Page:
At the beginning of the course, you will receive guidelines for peer critiques; all participants in the workshop are required to give line edits, marginal comments, and end notes. Over the semester, I will present you with an array of narrative theories to help us forge a shared critical vocabulary with which to discuss workshop submissions. Ultimately our aim is not to evaluate the manuscript in its present state, but rather to identify the writer’s intent and devise strategies to enable her/him to realize her/his artistic vision. I will set aside time in the closing weeks of the semester to design revision plans, workshop successive drafts, and discuss professional development and publishing.

Course work: This course requires you to write 24-30 pages of new short fiction. In addition, you are expected to provide a written critique of all story submissions, complete the course readings, and come to class prepared. There is no final exam, but your portfolio must be handed in on time to successfully complete this course.

Course materials: You will be required to provide copies of your critiques for each story submitted to the workshop.

For more information, contact George Clark at

ENG 616 (423) Advanced Workshop in Poetry
Structures and Constraints from Traditional to Experimental
Brenda Cárdenas
Section 1
T, 3:30 p.m. - 6:10 p.m.

In this capstone workshop, we will explore the fusion of content and form by using, adapting, and inventing various forms/structures and constraints from traditional to experimental. We will pay particular attention to how meter, refrain, sound patterns, received forms, and self-imposed limits might serve to make our poems more imaginative, musical, economical, and nuanced. To this end, we will write in formal verse (sonnets, villanelles, pantoums, Sapphic stanzas, and the like), as well as experiment with constraints in such Oulipo and aleatory forms as syllabics, lipograms, palindromes, anagrams, and those of our own invention.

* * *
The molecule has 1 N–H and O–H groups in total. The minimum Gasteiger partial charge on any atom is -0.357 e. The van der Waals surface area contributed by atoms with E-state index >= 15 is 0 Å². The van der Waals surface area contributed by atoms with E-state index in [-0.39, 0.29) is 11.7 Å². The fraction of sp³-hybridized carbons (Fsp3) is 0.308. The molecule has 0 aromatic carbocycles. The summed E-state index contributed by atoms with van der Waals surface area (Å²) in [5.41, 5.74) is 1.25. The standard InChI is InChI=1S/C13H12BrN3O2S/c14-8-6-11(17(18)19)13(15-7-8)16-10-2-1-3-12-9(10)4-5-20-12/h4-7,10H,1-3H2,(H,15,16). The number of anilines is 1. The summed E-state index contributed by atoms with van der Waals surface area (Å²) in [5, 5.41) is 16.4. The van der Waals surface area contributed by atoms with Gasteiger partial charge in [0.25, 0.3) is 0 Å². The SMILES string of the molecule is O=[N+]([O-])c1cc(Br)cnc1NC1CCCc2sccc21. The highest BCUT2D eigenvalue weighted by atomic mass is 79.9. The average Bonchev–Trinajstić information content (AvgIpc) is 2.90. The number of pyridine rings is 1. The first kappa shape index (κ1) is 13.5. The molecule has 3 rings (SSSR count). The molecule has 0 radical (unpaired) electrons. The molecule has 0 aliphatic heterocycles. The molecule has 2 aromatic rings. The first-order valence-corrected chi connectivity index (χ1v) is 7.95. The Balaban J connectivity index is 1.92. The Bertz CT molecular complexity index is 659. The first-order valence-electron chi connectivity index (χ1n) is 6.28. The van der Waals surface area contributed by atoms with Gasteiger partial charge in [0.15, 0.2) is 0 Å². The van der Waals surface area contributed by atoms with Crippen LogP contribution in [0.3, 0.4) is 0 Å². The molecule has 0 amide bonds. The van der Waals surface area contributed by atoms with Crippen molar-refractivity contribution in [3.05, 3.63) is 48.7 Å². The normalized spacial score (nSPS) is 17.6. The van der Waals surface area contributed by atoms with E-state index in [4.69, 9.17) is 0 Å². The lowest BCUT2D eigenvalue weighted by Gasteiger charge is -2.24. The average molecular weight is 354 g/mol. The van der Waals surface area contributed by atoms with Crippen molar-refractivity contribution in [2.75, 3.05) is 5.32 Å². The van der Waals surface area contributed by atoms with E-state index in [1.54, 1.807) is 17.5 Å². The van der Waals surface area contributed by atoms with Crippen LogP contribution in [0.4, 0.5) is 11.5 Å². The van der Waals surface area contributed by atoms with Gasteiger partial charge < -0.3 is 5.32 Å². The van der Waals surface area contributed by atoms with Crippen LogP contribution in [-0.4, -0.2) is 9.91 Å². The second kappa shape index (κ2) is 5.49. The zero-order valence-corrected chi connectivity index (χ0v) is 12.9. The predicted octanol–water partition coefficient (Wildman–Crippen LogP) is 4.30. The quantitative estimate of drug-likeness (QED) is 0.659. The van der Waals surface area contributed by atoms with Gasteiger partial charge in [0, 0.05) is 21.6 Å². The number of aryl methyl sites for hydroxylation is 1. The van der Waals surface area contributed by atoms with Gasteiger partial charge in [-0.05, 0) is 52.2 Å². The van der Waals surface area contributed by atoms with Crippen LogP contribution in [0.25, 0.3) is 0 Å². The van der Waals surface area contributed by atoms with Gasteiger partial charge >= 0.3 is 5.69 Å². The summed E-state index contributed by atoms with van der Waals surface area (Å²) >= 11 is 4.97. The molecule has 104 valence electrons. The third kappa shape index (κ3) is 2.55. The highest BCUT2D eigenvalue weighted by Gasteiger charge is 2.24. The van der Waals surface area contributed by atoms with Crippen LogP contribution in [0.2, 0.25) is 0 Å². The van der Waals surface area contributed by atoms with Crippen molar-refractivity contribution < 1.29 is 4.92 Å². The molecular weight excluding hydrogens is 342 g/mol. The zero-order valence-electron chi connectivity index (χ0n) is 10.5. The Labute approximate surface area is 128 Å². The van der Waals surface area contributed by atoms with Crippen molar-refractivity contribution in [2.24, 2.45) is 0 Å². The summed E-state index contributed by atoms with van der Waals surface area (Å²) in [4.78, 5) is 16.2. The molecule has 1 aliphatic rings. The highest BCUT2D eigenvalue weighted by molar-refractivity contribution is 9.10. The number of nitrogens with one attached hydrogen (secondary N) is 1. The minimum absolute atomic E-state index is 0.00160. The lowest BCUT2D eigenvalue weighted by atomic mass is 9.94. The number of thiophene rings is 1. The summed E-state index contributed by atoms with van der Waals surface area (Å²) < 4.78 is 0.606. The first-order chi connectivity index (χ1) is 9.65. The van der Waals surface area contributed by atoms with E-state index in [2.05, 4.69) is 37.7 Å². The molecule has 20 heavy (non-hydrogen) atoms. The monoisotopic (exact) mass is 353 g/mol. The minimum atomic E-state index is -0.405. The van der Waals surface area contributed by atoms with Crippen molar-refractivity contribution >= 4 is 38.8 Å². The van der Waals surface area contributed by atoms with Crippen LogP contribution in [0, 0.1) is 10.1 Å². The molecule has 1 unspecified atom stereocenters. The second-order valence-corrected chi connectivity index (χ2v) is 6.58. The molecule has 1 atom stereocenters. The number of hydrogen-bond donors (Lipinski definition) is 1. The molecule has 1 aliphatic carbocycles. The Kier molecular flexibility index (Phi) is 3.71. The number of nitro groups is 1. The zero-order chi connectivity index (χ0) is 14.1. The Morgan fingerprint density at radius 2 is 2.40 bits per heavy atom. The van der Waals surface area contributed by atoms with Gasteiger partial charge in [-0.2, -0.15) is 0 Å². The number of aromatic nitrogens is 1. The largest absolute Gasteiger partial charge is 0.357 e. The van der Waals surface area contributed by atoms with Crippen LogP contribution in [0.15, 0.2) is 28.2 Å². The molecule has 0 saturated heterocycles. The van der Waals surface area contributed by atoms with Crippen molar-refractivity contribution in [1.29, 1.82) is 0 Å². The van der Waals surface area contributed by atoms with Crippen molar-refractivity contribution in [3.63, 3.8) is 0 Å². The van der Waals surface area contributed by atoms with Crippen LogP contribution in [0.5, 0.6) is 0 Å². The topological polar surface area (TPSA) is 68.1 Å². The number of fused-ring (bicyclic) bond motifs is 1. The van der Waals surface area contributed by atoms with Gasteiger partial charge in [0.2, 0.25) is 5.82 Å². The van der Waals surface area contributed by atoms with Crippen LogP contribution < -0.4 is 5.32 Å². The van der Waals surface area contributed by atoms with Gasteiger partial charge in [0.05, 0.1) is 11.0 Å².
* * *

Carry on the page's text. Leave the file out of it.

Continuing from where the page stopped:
To accomplish this, we will read a variety of published texts, complete in-class writing exercises, draft and revise poems outside of class, and bring poems to class to be critiqued by our classmates who will offer suggestions for how we might best craft our poems to achieve the desired effect.

For more information, contact Brenda Cárdenas at

ENG 625 Seminar in Literary History
Eating English Literature
Barrett Kalter
Section 1
R, 3:30 p.m. - 6:10 p.m.

This seminar in literary history considers writing about food during England's "long" eighteenth century (1660-1820), an era that stretches from the opening of the first London coffeehouses to the origin of the science of gastronomy. Our aim will be to create a detailed picture of how food was produced, experienced, and imagined in this period, and to that end we will read a variety of texts: poetry and fiction, philosophical essays, medical pamphlets, economic treatises, and of course cookbooks. For example, we will situate Grainger's “The Sugar Cane,” a poem about the West Indian sugar industry, within the context of British colonialism and slavery, before investigating the role affordable sweetness played in the rise of consumer society and the development of theories of taste by Burke and Hume. Other topics to be discussed: British beef and the formation of a national cuisine; Shelley's vegetarianism as an aspect of his radicalism; famine and population in Swift and Malthus.